Will “The Pool” initiative be part of this video and mobile strategy?
MB: The Pool is a slightly different approach where we are identifying the optimum ad format with in the video space. In the UK, Spain, China and US we are well underway with all of that work and it’s exciting to see the results. Although we will not be directly linking these, of course when the video ad exchanges take shape, our Vivaki built ASq model will be part of the formats available on the exchanges. I think more broadly Vivaki and SMG have really owned the video innovation space and so we would see these two areas being complimentary.
What are the key objectives you would like to achieve in the next two years with your renewed partnership with Google? Is it more automation across display, mobile and video?
MB: I think it’s pretty straight forward, we want to work with the Vivaki brands to accelerate all ad exchange trading but most importantly in the space of video and mobile, this will be a key battle ground and we want to be leading the market in this space, our work with Google and Invite will be a big part of this. Let’s not lose sight of why we are looking at all of this though, it’s to target the right audiences, minimise wastage and deliver strong targeting solutions and strong commercial results for our clients.
What currently differentiates Vivaki’s exchange strategy from those of other European holding companies?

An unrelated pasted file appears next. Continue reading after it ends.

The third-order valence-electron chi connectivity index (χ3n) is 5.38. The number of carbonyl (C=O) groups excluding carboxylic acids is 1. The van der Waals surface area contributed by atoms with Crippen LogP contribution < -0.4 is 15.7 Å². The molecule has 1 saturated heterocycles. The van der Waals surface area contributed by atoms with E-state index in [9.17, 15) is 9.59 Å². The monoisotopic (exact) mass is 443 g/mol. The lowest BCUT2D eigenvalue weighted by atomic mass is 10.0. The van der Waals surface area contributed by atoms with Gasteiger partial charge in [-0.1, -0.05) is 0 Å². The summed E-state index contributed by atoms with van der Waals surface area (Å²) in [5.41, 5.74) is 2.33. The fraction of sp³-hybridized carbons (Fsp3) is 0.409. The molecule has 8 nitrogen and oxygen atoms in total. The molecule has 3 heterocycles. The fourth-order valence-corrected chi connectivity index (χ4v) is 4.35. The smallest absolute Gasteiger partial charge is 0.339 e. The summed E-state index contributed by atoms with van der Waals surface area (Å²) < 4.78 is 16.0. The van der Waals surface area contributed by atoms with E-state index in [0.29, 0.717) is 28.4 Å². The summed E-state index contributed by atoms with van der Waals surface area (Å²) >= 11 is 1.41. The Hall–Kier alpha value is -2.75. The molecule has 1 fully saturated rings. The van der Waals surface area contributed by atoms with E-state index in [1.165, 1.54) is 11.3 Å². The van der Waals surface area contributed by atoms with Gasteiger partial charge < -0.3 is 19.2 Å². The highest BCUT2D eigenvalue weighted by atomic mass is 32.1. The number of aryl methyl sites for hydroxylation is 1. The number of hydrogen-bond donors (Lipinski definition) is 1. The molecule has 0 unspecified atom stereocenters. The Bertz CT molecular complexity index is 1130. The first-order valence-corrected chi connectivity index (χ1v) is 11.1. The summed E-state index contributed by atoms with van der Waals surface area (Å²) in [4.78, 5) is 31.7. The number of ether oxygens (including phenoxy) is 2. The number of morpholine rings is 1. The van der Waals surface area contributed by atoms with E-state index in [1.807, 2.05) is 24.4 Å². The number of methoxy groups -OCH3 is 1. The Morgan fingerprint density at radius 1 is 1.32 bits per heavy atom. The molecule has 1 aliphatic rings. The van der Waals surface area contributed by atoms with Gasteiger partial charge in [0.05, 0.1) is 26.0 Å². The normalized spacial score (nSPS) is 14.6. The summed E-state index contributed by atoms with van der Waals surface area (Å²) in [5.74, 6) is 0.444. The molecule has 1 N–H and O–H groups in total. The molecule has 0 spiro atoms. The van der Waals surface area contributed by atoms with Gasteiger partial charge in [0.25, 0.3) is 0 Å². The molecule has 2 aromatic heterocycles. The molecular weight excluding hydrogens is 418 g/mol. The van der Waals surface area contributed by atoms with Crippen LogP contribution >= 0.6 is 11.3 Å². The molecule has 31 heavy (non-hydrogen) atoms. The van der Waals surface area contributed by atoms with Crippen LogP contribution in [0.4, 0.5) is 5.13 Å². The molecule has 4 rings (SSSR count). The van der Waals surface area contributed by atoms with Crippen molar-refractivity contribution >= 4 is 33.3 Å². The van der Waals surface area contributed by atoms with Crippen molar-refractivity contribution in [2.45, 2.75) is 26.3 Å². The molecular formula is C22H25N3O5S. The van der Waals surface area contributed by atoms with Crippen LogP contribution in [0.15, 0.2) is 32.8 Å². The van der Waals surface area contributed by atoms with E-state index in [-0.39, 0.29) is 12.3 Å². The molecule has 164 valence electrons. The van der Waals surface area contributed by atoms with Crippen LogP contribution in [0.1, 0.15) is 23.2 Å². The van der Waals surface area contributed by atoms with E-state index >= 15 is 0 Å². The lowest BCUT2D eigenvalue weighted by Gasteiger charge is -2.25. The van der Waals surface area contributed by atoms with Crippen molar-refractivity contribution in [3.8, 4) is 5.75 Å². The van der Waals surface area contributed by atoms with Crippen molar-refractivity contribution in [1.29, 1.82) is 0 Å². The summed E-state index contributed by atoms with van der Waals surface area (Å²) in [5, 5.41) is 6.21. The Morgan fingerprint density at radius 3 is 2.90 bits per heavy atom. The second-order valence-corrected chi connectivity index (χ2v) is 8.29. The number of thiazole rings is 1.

MB: We have a purist approach to ad exchange trading and are not looking to create an ad network or exchange right now. The most important development for us is fine tuning the best approach to trading on exchanges and delivering an expertise to our clients, if the focus was on creating a marketplace or network I think the ambition is too centred on margin management and not on the best solutions. On top of that, the sheer scale and experience we now have from the US and more latterly in the UK in particular means we can use that experience to the benefit of our clients. Practical experience over the last 18 months gives us a head start on the other agency groups, some of which are still grappling with technical or organisational issues.
Since joining Vivaki do you think the European exchange space has evolved? Or are we still in the early stages of development?
MB: It’s slow but steady. On the one hand it feels as though everyone is talking about it but then you realise that it’s still very much under radar, I think all the people connected with this industry know each and other and interact, some limited teams in the agencies are aware but generally it’s still nascent. That said I am having more conversations with publishers who are waking up to the possibility that exchanges are an opportunity rather than a threat and that can only be a good thing. We are also slowly seeing the migration of US companies into EMEA but that remains surprisingly slow, so all in all I think things are growing but we are not mainstream yet!